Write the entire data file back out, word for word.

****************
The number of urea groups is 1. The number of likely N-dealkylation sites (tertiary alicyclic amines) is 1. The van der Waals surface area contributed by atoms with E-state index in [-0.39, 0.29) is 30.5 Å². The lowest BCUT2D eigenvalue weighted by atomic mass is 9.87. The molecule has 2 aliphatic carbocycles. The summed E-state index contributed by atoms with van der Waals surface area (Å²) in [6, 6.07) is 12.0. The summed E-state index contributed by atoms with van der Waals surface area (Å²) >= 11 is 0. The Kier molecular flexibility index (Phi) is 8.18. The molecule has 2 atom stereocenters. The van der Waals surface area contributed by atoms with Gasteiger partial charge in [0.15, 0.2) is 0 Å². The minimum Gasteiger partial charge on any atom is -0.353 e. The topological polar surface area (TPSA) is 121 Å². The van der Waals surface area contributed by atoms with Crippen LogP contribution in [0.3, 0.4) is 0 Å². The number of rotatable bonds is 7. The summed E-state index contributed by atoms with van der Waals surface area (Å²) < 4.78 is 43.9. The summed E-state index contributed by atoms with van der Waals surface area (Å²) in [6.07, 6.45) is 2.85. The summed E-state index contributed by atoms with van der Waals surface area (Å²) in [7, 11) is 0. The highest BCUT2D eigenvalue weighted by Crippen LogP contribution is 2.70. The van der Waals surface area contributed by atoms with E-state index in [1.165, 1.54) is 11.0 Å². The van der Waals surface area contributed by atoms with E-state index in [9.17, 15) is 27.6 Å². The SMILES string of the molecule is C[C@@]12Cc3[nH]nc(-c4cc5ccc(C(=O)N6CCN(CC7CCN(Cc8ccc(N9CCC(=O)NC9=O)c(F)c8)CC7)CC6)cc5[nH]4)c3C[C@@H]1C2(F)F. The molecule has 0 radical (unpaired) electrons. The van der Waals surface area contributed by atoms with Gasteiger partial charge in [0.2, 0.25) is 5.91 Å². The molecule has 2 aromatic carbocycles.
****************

The number of urea groups is 1. The number of likely N-dealkylation sites (tertiary alicyclic amines) is 1. The van der Waals surface area contributed by atoms with E-state index in [-0.39, 0.29) is 30.5 Å². The lowest BCUT2D eigenvalue weighted by atomic mass is 9.87. The molecule has 2 aliphatic carbocycles. The summed E-state index contributed by atoms with van der Waals surface area (Å²) in [6, 6.07) is 12.0. The summed E-state index contributed by atoms with van der Waals surface area (Å²) >= 11 is 0. The Kier molecular flexibility index (Phi) is 8.18. The molecule has 2 atom stereocenters. The van der Waals surface area contributed by atoms with Gasteiger partial charge in [0.15, 0.2) is 0 Å². The minimum Gasteiger partial charge on any atom is -0.353 e. The topological polar surface area (TPSA) is 121 Å². The van der Waals surface area contributed by atoms with Crippen LogP contribution in [0.3, 0.4) is 0 Å². The number of rotatable bonds is 7. The summed E-state index contributed by atoms with van der Waals surface area (Å²) < 4.78 is 43.9. The summed E-state index contributed by atoms with van der Waals surface area (Å²) in [6.07, 6.45) is 2.85. The summed E-state index contributed by atoms with van der Waals surface area (Å²) in [7, 11) is 0. The highest BCUT2D eigenvalue weighted by Crippen LogP contribution is 2.70. The van der Waals surface area contributed by atoms with E-state index in [1.165, 1.54) is 11.0 Å². The van der Waals surface area contributed by atoms with E-state index in [9.17, 15) is 27.6 Å². The SMILES string of the molecule is C[C@@]12Cc3[nH]nc(-c4cc5ccc(C(=O)N6CCN(CC7CCN(Cc8ccc(N9CCC(=O)NC9=O)c(F)c8)CC7)CC6)cc5[nH]4)c3C[C@@H]1C2(F)F. The molecule has 0 radical (unpaired) electrons. The van der Waals surface area contributed by atoms with Gasteiger partial charge in [0.2, 0.25) is 5.91 Å². The molecule has 2 aromatic carbocycles.